The Asian Development Bank (ADB) has revised down slightly its 2015 Cambodia GDP growth forecast from 7.3 per cent forecast in March to 7.0 per cent, a drop of 4.11 per cent, while it expects 2016 Cambodia GDP to increase by 7.3 per cent, slightly lower than its earlier forecast of 7.5 per cent.
Jan Hansen, ADB senior economist to Cambodia said, “the moderation reflects softer growth prospects for developing Asia and a slow recovery in the major industrial economies”.
While the Cambodia economy continues to be buoyed along on expansion of garment manufacturing, construction and services-such as in the finance and real estate sectors, “growth in exports and tourism decelerated somewhat in the first half 2015, while agriculture has been affected by prolonged low rainfall”, he said.
According to the ADB, Cambodian domestic demand remains strong fuelled by a 30 per cent increase in credit in the private sector reflected in high import growth.
While the garment and footwear sectors grew at 11 per cent YoY in 1H15, this was 21.43 per cent below the 14 per cent growth it experienced in 1H14.
The ADB attributes the slowing rate of growth to appreciation of the US dollar and increasing capacity in low-wage markets such as Myanmar.
It also noted that inbound foreign visitor arrivals to Cambodia grew at just 4.6 per cent YoY compared with 5.2 per cent growth in 1H14. However, Cambodian government documents claim tourism grew 5.6 per cent YoY in 1H15 with about 2.3 million foreign tourists visiting Cambodia.
Inflation, the ADB said, was forecast at 1.3 per cent, largely due to lower transportation and fuel costs as a result of lower global oil prices.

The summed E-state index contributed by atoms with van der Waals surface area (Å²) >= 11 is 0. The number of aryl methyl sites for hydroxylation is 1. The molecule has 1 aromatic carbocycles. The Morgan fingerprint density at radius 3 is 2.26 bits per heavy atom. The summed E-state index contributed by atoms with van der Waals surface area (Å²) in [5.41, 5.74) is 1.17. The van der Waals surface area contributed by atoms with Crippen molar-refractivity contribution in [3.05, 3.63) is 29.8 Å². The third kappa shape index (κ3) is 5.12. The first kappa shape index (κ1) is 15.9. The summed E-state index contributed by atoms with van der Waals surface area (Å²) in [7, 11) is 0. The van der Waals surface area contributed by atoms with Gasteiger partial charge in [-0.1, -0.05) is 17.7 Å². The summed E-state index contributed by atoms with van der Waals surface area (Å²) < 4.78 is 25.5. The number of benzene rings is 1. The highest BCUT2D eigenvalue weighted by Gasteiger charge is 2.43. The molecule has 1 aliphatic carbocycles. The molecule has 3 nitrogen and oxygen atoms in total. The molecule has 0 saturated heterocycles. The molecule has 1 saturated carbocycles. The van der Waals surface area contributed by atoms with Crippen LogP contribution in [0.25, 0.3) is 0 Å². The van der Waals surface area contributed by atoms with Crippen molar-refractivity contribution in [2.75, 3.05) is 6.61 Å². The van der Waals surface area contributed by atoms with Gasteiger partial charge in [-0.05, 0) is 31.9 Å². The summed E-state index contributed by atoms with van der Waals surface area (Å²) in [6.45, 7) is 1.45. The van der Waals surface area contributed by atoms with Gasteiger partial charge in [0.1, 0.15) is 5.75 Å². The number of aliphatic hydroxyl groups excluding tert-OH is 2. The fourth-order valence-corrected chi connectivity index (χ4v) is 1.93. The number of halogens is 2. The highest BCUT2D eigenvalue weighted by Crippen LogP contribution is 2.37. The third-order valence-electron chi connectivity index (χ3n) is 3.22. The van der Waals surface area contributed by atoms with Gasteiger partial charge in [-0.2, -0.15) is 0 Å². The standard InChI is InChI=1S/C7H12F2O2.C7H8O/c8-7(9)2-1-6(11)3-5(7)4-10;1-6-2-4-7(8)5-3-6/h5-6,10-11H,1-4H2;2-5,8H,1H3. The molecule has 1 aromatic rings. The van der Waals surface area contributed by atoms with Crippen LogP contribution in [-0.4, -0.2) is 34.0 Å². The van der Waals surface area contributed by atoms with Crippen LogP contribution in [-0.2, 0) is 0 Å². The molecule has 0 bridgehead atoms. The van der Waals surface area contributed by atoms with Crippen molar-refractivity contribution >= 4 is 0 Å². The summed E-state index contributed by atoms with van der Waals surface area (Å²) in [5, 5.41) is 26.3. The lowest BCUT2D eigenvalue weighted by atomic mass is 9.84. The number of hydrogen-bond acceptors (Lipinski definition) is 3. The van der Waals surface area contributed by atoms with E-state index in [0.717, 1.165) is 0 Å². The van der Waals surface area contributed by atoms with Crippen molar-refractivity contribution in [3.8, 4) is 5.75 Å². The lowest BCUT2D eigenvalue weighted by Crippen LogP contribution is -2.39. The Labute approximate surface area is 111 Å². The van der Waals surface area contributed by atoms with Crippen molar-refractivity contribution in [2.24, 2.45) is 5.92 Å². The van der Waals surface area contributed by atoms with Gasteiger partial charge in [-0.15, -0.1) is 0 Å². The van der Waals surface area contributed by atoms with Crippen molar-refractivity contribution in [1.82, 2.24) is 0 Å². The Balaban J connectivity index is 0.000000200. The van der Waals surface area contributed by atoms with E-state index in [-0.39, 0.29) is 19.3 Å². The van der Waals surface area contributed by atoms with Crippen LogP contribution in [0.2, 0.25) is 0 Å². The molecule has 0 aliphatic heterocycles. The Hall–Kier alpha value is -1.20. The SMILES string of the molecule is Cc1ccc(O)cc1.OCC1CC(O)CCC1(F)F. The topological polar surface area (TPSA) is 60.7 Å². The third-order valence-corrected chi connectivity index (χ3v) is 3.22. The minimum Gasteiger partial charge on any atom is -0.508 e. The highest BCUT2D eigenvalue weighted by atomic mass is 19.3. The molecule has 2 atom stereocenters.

The ADBs 2015 Cambodia GDP forecast is similar to that by the National Bank of Cambodia (NBC).
The Value of Cambodia’s Casinos To its Economy
At the Second Annual NBC Macroeconomic Conference in Phnom Penh on September 29 Chea Serey, director general of the NBC said the bank had shaved 2.82 per cent off the 7.1 per cent 2015 Cambodia GDP growth it forecast last year. It now expected the Cambodia economy to grow by 6.9 per cent, she said.
Despite this, Ms Serey said Cambodia GDP remains among the world’s highest averaging 8.5 per cent over the last 15 years, while inflation will stay below 2 per cent this year.
Speaking at the same conference, Ms Serey also outlined how important the countries casinos are to the country’s economic growth. For perhaps the first time anywhere the NBC conducted a survey on the value of casinos for travel credits, “despite casinos being established in eight of the ten Asean countries”.
Based on the proportion of casino income to travel credits, the NBC study found that “income generated by casinos from non-residents represents about 40 per cent of total international travel credit“, Ms Serey said.
“Perhaps next to Macau and Monaco, Cambodia has the largest proportion of casino income to total international travel credits of any country”. In 2013 the Cambodia economy received $2 billion from casino revenue compared with $7.5 billion generated by casinos in Las Vegas, Nevada, she said.
Cambodia currently has 59 casinos, all located in border areas except for Malaysian-owned NagaWorld located in Phnom Penh. Figures from the Ministry of Economy and Finance of Cambodia (MEFC) show that in 1H15 taxes paid by casinos topped $22 million, about 88 per cent of the $25 million the industry paid in the full 2014 year.
- Cambodia’s Economy Forecast To Grow 6.9 Per Cent This Year (BERNAMA)
- Cambodia earns $2 bn from its casinos annually (Business Standard)
- ADB says Cambodia’s growth robust, despite slightly lower forecast (Shanghai Daily)
- ADB trims Kingdom’s economic forecast (The PhnomPenh Post)
He has worked for the American Broadcasting Company (ABC); the Watertown Daily Times; Bangkok Post; UCA News; Asean Affairs and is a registered foreign correspondent in Thailand.
He is a graduate of the Georgetown University School of Foreign Service, Washington, DC and also holds a master’s degree in clinical psychology. He enjoys writing about politics, economics and wine.
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